Un-dicdef the article[edit]

The article is currently about a word, not a concept, and it's rather obvious that it's supposed to concentrate on the latter. Please try to amend this. Peter Isotalo 12:04, 1 April 2007 (UTC)

A concept is an abstraction. That is, when perceiving several objects, an observer mentally removes their inessential characteristics and retains only what is common to all of the objects. The abstract object that remains, with only the characteristics that all the objects shared, is a concept. For example, the concept of a dog is a mental object that has four legs, fur, panting tongue, and barks when the doorbell rings. In order to communicate this concept with each other, various humans have created signs, such as "chien," "Hund," "dog," and "perro." These signs are words. So, what is the concept that is designated by the word pastiche? Does the word designate more than one concept, such as "mixture" and "copy?" If it does, then the sign is an ambiguous word.Lestrade 23:29, 29 July 2007 (UTC)Lestrade


In the "Pastiche as imitation" section, the following sentence occurs: Edvard Grieg's Holberg Suite was written as a conscious homage to the music of an earlier age. This is an example of the current use of the word "homage" to mean "imitation" or "copy." It is well to be aware when a word that has had an accepted, conventional meaning, like "homage," is used with a new, different meaning. In the same section, the phrase "pay tribute to" is also used as a euphemism for "imitation" or "copy". Lestrade 23:21, 29 July 2007 (UTC)Lestrade

Diacritics (Unicode)[edit]

Should be "Händel", no?

Not in English, no. Deipnosophista (talk) 09:48, 12 October 2013 (UTC)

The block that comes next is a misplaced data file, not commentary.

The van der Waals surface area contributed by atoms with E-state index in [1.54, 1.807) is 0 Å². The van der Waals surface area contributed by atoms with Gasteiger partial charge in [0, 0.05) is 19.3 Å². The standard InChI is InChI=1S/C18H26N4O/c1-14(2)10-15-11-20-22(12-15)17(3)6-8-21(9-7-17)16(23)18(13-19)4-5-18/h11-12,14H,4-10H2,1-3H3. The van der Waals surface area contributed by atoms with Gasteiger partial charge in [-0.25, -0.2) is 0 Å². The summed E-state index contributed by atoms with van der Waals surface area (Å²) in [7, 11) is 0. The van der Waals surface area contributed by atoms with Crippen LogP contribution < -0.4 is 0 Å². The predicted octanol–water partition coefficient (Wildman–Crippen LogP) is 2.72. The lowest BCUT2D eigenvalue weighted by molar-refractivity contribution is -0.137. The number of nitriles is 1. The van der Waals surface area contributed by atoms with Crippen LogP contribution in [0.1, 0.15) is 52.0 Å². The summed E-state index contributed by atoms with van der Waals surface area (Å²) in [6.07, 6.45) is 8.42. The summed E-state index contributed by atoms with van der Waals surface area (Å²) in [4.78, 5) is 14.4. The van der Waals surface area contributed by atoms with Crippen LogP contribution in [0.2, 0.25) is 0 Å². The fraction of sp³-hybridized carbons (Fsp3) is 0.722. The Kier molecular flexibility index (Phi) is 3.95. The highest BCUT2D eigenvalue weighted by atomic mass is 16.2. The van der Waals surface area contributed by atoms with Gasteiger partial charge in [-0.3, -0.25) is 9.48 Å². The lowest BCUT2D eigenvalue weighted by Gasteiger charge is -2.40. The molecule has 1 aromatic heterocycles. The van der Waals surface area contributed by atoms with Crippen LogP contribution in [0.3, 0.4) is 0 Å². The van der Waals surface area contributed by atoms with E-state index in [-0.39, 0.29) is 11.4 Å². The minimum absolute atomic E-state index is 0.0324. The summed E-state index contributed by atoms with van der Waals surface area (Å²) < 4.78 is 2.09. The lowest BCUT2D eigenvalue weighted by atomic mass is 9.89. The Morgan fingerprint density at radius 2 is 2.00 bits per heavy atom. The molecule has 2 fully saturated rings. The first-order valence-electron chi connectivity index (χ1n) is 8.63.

Languages of Pao[edit]

Is this section necessary? How does this novel and a fourth language called "Pastiche" say anything useful toward the word itself? —Preceding unsigned comment added by Spiralout987 (talkcontribs) 17:54, 27 May 2008 (UTC)


What's the difference to Eclecticism? Could this be merged?

It's not clear to me how they might be related, the philosophy of varied and diverse schools of thought. --UnicornTapestry (talk) 07:58, 2 February 2010 (UTC)
Certain meanings could be considered synonyms or subtypes. Worthy of a "see also" link (added) but not a merge, I think. -- Beland (talk) 01:14, 3 June 2012 (UTC)


Thumperward deleted all the references as well as the dictionary definition. I restored the refs but left the rest alone for now.

--UnicornTapestry (talk) 07:58, 2 February 2010 (UTC)

Relationship to postmodernism and intertextuality[edit]

The below was meandering and full of dubious claims which seem to be opinions unsupported by general academic consensus. I replaced it with "Pastiche is a form of intertextuality, which is sometimes associated with postmodernism.". -- Beland (talk) 00:10, 3 June 2012 (UTC)

Removed text[edit]

Postmodern art, media and literature can be characterized by intertextuality as the narrative mode, and the postmodern period can be characterized by the death of the grand narratives as proclaimed by Jean-François Lyotard in The Postmodern Condition: A Report on Knowledge (1979). The grand narratives such as religions, ideologies and the Age of Enlightenment project have been substituted by the small, local narratives, e.g. love of one’s family.

Pastiche is intertextual in its very form as it is a recreation of an earlier text. In the postmodern pastiche the older text (the hypotext) may reflect one of the bygone grand narratives, yet its new postmodern version may reflect a local narrative, so that the two enter into a dialogue in the pastiche. This is for instance the case with Francis Glebas' "Pomp and Circumstance" - the seventh segment in Fantasia 2000 from 1999, in which the grand religious narrative of the Deluge is merged with the local narrative of personal love, personified in Donald Duck and Daisy. Though the grand narratives may be dead as ontological frames, they can here in the pastiche narrative regain some of their ontological strength when the local narratives are confronted by them in this narrative way.

What is this article about?[edit]

Wikipedia articles are generally about things, not words. In the case of this article, several different concepts are being covered and this is inappropriate. Should we split it? Considering the things/words distinction, is there anything that might constitute content forkery that can be merged elsewhere? — Ƶ§œš¹ [ãːɱ ˈfɹ̠ˤʷɪ̃ə̃nlɪ] 01:01, 2 October 2012 (UTC)


Is it correct to speak of Masses as having "movements"? It seems disrespectful to the liturgical context. Deipnosophista (talk) 10:01, 12 October 2013 (UTC)